Circular Congregational Church
Charleston, SC 29401
Monday - Friday: 8:30a to 12:00p
The grounds of the church are open to the public during daylight hours 7 days a week.
Tours: When there is a tour guide on duty.
The Circular Congregational Church is an example of the adaptation of the Romanesque style. The Circular Congregational Church is one of the oldest continuously worshiping congregations in the South. This church was founded around 1681.
In 1804 the church was designed as a Pantheon-type building 88 feet in diameter with seven great doors and 26 windows. On its main floor and in the gallery it was said to accommodate 2,000 worshippers! The first major domed building in North America, it was described by one observer in 1818 as "the most extraordinary building in the United States." Many people made fun of the fact that the church lacked a steeple. Therefore, the laughter stopped in 1838 when a New England-style steeple was installed that towered 182 feet above Meeting Street.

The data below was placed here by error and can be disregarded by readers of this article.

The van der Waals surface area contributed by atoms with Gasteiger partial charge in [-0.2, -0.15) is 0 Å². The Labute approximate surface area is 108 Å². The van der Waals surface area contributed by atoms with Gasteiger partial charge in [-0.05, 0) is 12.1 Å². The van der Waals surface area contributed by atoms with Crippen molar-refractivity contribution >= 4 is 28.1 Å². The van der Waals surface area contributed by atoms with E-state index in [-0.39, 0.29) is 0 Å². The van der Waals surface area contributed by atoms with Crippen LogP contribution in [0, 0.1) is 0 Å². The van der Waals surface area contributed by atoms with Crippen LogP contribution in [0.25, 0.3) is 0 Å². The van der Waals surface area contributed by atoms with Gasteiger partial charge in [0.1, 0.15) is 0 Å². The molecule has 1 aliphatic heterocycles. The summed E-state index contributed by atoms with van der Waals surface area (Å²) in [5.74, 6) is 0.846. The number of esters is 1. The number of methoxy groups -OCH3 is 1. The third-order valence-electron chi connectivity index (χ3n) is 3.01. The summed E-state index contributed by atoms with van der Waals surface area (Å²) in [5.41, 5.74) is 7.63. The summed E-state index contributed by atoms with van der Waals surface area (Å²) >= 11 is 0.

The present building is the third structure to be built on this site, and was constructed circa 1892. In spite of its name, the plan of the church is more complex than circular; shaped like a cloverleaf with three semi-circular parts and one rectangular.
The graveyard is the city's oldest burial grounds with monuments dating from 1695. A vast circular hall was built in 1804 but burned in 1861. Bricks from "Old Circular" were used in building the present sanctuary, completed in 1892.